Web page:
For the most part, many of today’s game controllers have fairly similar shapes at its core. Most of these have an asymmetrical and ergonomic design to get the best in terms of comfort and access to the multitude of buttons available within reach.
There are many ways for manufacturers to attempt to distinguish the controllers from the rest.
Firstly, there’s pricing. Then there’s a mix of designs, new buttons and features introduced.
Syntech has introduced the SparkFox Atlas wireless controller, a low-cost controller with some additional features thrown in.
SparkFox Atlas Design
As alluded to in the introduction, there isn’t much in the way of a standout design on the SparkFox Atlas.
At its core, the shape is similar to that of the Xbox One controller, trimmed down a little. It has a very similar width and grips as well. However, it’s shorter and somewhat thinner to give it a sleeker look.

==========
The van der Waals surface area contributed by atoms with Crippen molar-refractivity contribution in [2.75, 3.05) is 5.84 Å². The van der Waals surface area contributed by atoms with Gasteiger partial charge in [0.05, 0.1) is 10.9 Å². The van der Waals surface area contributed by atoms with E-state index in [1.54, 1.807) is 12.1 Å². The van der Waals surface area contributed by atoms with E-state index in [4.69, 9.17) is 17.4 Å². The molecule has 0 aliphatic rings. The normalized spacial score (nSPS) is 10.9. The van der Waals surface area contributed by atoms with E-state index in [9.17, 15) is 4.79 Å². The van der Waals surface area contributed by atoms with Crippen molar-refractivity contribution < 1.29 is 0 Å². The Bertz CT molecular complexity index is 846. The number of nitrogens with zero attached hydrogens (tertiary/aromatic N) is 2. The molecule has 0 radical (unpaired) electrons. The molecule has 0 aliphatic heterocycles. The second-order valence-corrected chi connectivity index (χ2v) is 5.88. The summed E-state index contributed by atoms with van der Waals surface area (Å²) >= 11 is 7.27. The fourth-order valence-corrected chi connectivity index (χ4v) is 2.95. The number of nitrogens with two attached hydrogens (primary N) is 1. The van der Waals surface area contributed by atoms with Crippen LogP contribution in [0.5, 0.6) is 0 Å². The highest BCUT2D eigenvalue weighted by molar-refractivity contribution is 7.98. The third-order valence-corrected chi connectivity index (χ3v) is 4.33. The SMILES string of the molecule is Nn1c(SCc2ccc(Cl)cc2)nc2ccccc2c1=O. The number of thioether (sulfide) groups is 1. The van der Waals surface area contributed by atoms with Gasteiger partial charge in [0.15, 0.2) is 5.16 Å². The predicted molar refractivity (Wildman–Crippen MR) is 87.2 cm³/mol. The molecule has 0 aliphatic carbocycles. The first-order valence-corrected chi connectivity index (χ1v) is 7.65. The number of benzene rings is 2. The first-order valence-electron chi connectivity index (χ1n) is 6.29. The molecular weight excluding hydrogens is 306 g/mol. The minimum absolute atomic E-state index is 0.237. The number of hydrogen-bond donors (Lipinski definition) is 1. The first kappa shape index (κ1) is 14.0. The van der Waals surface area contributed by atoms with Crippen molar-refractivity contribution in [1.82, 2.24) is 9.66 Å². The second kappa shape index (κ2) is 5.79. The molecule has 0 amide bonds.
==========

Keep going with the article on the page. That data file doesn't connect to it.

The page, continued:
For me, the size of the controller was great. My hands gripped snuggle around the sides, with all the buttons within reach of my fingers as required. That said, the concern I have is that for anyone with larger hands may not have the same experience. But the same will apply when those same individuals who use the Xbox and PlayStation controllers.
The left and right analogue sticks, D-Pad, as well as some of the buttons, are also very similar to that of the Xbox One. This is evident by means of the A, B, X and Y buttons.
Where the SparkFox Atlas does differ are the triggers on the rear and the menu buttons in the centre.
Instead of the three menu buttons being separated, they’re sort of added to the centre. The main menu button sports the SparkFox logo and the two smaller buttons off on either side.